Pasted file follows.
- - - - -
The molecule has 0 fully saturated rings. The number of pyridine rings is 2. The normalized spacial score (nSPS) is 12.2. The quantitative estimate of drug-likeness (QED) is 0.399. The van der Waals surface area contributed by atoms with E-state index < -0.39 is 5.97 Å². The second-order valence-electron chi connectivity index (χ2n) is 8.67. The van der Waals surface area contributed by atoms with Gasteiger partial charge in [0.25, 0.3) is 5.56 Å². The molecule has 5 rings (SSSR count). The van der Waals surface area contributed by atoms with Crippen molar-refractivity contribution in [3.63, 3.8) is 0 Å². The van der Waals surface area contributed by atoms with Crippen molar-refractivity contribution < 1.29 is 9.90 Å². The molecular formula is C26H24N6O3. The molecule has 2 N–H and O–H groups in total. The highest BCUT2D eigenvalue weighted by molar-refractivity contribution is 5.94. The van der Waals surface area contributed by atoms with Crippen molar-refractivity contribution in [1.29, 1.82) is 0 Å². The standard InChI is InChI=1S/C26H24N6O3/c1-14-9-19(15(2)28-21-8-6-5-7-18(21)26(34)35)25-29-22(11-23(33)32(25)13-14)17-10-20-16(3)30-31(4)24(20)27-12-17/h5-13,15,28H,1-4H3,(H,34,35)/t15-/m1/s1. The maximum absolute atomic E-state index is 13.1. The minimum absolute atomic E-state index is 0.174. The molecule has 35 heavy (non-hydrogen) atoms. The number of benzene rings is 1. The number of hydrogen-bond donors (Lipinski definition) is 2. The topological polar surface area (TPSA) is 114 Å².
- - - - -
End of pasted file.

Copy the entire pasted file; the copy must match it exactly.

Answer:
The molecule has 0 fully saturated rings. The number of pyridine rings is 2. The normalized spacial score (nSPS) is 12.2. The quantitative estimate of drug-likeness (QED) is 0.399. The van der Waals surface area contributed by atoms with E-state index < -0.39 is 5.97 Å². The second-order valence-electron chi connectivity index (χ2n) is 8.67. The van der Waals surface area contributed by atoms with Gasteiger partial charge in [0.25, 0.3) is 5.56 Å². The molecule has 5 rings (SSSR count). The van der Waals surface area contributed by atoms with Crippen molar-refractivity contribution in [3.63, 3.8) is 0 Å². The van der Waals surface area contributed by atoms with Crippen molar-refractivity contribution < 1.29 is 9.90 Å². The molecular formula is C26H24N6O3. The molecule has 2 N–H and O–H groups in total. The highest BCUT2D eigenvalue weighted by molar-refractivity contribution is 5.94. The van der Waals surface area contributed by atoms with Crippen molar-refractivity contribution in [1.29, 1.82) is 0 Å². The standard InChI is InChI=1S/C26H24N6O3/c1-14-9-19(15(2)28-21-8-6-5-7-18(21)26(34)35)25-29-22(11-23(33)32(25)13-14)17-10-20-16(3)30-31(4)24(20)27-12-17/h5-13,15,28H,1-4H3,(H,34,35)/t15-/m1/s1. The maximum absolute atomic E-state index is 13.1. The minimum absolute atomic E-state index is 0.174. The molecule has 35 heavy (non-hydrogen) atoms. The number of benzene rings is 1. The number of hydrogen-bond donors (Lipinski definition) is 2. The topological polar surface area (TPSA) is 114 Å².